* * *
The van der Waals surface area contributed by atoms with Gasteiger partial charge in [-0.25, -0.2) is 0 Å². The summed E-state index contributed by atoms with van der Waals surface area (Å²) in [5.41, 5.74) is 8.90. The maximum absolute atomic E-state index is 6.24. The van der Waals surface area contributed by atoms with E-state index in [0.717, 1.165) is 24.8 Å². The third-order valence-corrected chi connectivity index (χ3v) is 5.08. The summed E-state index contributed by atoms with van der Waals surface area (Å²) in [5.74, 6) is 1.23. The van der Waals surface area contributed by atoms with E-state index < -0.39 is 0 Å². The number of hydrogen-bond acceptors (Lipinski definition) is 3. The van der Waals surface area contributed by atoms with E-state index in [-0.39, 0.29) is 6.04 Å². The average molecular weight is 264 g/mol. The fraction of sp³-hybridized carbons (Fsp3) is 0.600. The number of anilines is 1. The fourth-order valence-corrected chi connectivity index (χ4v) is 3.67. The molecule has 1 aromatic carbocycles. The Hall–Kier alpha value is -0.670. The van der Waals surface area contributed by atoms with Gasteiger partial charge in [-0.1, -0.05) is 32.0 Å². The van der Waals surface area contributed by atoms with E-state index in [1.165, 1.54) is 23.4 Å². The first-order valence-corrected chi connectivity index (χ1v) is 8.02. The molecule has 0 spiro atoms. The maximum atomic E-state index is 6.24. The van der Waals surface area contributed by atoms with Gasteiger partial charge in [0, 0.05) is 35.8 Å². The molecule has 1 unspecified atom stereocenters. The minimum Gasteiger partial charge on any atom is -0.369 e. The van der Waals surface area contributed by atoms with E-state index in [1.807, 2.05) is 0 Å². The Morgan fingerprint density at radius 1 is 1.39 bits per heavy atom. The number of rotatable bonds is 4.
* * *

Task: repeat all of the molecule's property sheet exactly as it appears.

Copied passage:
The van der Waals surface area contributed by atoms with Gasteiger partial charge in [-0.25, -0.2) is 0 Å². The summed E-state index contributed by atoms with van der Waals surface area (Å²) in [5.41, 5.74) is 8.90. The maximum absolute atomic E-state index is 6.24. The van der Waals surface area contributed by atoms with E-state index in [0.717, 1.165) is 24.8 Å². The third-order valence-corrected chi connectivity index (χ3v) is 5.08. The summed E-state index contributed by atoms with van der Waals surface area (Å²) in [5.74, 6) is 1.23. The van der Waals surface area contributed by atoms with E-state index < -0.39 is 0 Å². The number of hydrogen-bond acceptors (Lipinski definition) is 3. The van der Waals surface area contributed by atoms with E-state index in [-0.39, 0.29) is 6.04 Å². The average molecular weight is 264 g/mol. The fraction of sp³-hybridized carbons (Fsp3) is 0.600. The number of anilines is 1. The fourth-order valence-corrected chi connectivity index (χ4v) is 3.67. The molecule has 1 aromatic carbocycles. The Hall–Kier alpha value is -0.670. The van der Waals surface area contributed by atoms with Gasteiger partial charge in [-0.1, -0.05) is 32.0 Å². The van der Waals surface area contributed by atoms with E-state index in [1.165, 1.54) is 23.4 Å². The first-order valence-corrected chi connectivity index (χ1v) is 8.02. The molecule has 0 spiro atoms. The maximum atomic E-state index is 6.24. The van der Waals surface area contributed by atoms with Gasteiger partial charge in [0, 0.05) is 35.8 Å². The molecule has 1 unspecified atom stereocenters. The minimum Gasteiger partial charge on any atom is -0.369 e. The van der Waals surface area contributed by atoms with E-state index in [1.807, 2.05) is 0 Å². The Morgan fingerprint density at radius 1 is 1.39 bits per heavy atom. The number of rotatable bonds is 4.